Water treatment expert Julie Andrea Arteaga Carrera shares her insights on tackling harmful algae blooms with LG Sonic’s groundbreaking ultrasonic technology, ensuring cleaner and safer water.
In a recent interview with Julie Andrea Arteaga Carrera, an expert in water treatment, she sheds light on the pressing issue of algae blooms and cyanobacteria, and how LG Sonic has successfully tackled the problem for Empresas Públicas de Medellín (EPM), one of Colombia’s largest utilities companies.
Carrera, who boasts an extensive background in water treatment and management, has closely monitored the rise of harmful algae blooms and cyanobacteria in the water bodies managed by EPM. These water sources play a critical role in supplying clean water to 3.6 million people living in 123 municipalities in Antioquia, including Medellín and the Valle de Aburrá Metropolitan Area. According to her, the concentrations of these harmful substances are reaching worrying levels, exceeding the guidelines set by the World Health Organization.
“One of the main problems that we see reflected in our reservoirs is that due to the environmental pollution that occurs in the basins or tributaries of the reservoirs, we get a lot of solid waste, we get all the pollution load that comes from the big cities and this determines the environmental quality that we have inside the reservoirs” explains Carrera. She further emphasizes that in Colombia, they do not have internal regulation associated with cyanobacteria, but EPM do resort to international alignments as to reference the quality status of their reservoirs.
Given the growing concerns surrounding algae blooms and cyanobacteria, EPM was in dire need of an effective solution to safeguard its water resources. This is where LG Sonic stepped in, offering its innovative technology to combat the problem head-on.
Carrera is highly impressed with the impact that the MPC-Buoy system from LG Sonic had in the fight against harmful algae blooms and cyanobacteria. Utilizing ultrasonic technology and powered by solar energy, this innovative system has proven to be highly effective in significantly reducing the concentration of cyanobacteria within the reservoirs.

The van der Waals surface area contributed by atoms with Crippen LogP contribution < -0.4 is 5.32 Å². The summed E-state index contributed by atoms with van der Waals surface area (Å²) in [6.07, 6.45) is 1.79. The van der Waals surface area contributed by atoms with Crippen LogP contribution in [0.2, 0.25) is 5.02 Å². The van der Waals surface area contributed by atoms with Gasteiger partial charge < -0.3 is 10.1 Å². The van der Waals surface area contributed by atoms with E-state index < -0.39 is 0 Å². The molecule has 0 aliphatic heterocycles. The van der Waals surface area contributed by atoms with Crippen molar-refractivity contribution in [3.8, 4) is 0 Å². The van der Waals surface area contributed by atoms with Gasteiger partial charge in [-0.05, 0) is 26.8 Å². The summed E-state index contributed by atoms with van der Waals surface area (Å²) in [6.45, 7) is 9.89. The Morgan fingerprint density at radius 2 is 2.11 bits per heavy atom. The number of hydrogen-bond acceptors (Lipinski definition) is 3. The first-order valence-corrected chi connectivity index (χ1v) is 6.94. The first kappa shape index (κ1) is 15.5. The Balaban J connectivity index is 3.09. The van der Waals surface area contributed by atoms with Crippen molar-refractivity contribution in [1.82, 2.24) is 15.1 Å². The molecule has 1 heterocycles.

However, the MPC-Buoy system does not stop at simply addressing algae problems. Carrera notes that it has provided additional benefits as well. “Ultrasonic buoys have not only helped us to control and decrease the densities of cyanobacteria within the reservoirs, but they have also allowed us to have real-time data on key water parameters such as oxygen, chlorophyll, and pH,” she explains.
EPM’s partnership with LG Sonic has been highly successful, with the implementation of the MPC-Buoy system in five different reservoirs that serve various purposes, ranging from drinking water to power generation. These reservoirs include La Fe, Rio Grande, Guatapé III, Porce II, and Porce III.
The versatility of the MPC-Buoy system has been a key factor in its success, as it can be customized to meet the unique needs of different water bodies. Through the implementation of this innovative technology, EPM has been able to address the challenges posed by harmful algae blooms and cyanobacteria, while simultaneously improving the overall water quality. By providing real-time monitoring and remote management capabilities, the MPC-Buoy system has enabled EPM to operate more efficiently and effectively, with data accessible anytime and anywhere. According to Carrera, this has been a critical factor in EPM’s success in maintaining safe and healthy water resources in Colombia.